deadlift during competition

Time to bypass the weight racks and benches and get down to business. We’re talking about the deadlift, where it’s just you, the barbell, and the floor. And a good pull! This article will demonstrate how to do the deadlift properly.

Deadlift Basics

This one is just you grabbing onto a barbell and ripping it off the floor as you stand up straight. The name comes from how you’re lifting “dead” weight.

The Deadlift, Step-by-Step Instructions

As with any serious lift, it’s very important to use the correct technique. Follow these instructions.

Setting Up the Deadlift

Place the bar on the floor in front of you, then walk up to the bar.

Your feet should be just under shoulder width apart (your toes can point straight ahead or slightly outside,) and you want the bar to sit directly over the middle of your foot (above your shoelaces, maybe 3″ out from your shin.)

Grab the bar. Your arms should be vertical, with the bar directly under your deltoid, which means your shoulder blades will be just behind the bar.

Unlike the bench press, you can hold the bar in the upper palm, close to your fingers.

I suggest using the double overhand grip until your grip absolutely can’t take it anymore. If you get up to those super heavy weights, you can use the mixed grip (i.e. “over under” grip.)

To get into position, push your hips back and down and bend your knees. Make sure your hips remain higher than your knees (this isn’t a squat,) and only bend your knees enough that your shins reach the bar.

Now lift your chest and press your shoulders down and back (you don’t have to press your shoulder blades together.) Your back should be arched.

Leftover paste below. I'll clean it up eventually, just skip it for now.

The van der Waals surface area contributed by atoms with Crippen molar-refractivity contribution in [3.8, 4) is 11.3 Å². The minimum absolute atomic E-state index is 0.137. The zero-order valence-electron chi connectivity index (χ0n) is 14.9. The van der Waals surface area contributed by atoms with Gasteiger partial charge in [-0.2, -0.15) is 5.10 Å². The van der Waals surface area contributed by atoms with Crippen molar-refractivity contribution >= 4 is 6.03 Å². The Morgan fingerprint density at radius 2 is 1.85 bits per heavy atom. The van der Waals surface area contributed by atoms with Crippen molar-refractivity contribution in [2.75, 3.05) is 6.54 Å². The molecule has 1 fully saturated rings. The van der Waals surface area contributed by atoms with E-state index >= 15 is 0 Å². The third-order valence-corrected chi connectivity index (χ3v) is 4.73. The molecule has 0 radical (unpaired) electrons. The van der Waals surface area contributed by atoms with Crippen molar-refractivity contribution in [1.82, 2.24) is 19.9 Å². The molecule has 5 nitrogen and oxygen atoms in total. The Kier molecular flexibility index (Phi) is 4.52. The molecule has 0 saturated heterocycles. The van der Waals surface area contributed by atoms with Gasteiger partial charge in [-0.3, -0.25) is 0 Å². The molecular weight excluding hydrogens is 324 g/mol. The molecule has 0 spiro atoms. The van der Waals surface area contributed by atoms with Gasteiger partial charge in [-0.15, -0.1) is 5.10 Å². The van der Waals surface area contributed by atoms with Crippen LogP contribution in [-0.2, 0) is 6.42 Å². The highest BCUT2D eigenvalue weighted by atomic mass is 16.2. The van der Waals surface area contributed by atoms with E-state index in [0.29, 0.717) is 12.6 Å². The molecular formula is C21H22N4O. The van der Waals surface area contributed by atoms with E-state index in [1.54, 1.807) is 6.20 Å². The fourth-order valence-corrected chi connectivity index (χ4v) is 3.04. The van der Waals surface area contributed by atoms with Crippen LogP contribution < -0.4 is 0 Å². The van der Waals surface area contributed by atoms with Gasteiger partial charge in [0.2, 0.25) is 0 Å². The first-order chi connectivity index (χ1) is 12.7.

Lastly, keep your head in line with your body. Right now, you’ll be looking forward but slightly down, then looking straight ahead at the top.

Get a deep breath, squeeze the bar tight, and tense your body.

The Pull

To execute this lift, stand up tall, bringing the bar with you. Really focus on driving your feet into the floor.

Keep the bar very close to your body, basically rolling it over your knees and up your thighs. Try not to slam it into your shins or knees (it hurts and cuts up your shins, and it probably means you’re doing something wrong.)

Keep going until your hips and knees are locked. You can squeeze your glutes and hip thrust a bit to reach the final locked position. (It looks like you’re leaning back but it’s actually just pressing your hips forward to lock out.)

[For being a so-called “pulling” exercise, a lot of the technique is actually pushing!]

Return Bar to Floor

Push your hips back then, once the bar is at knee height, bend your knees. The bar will hit the floor.

Make sure you keep control of the bar on the way down so you don’t slam it. You don’t want to waste energy lowering the bar slowly, but you must keep contact with it until it settles.

You just did a deadlift!


P.S. If you need chalk to improve your grip on one exercise, that one is the deadlift!

Make sure to read these guides as well:


Photo Credit: J Griffin

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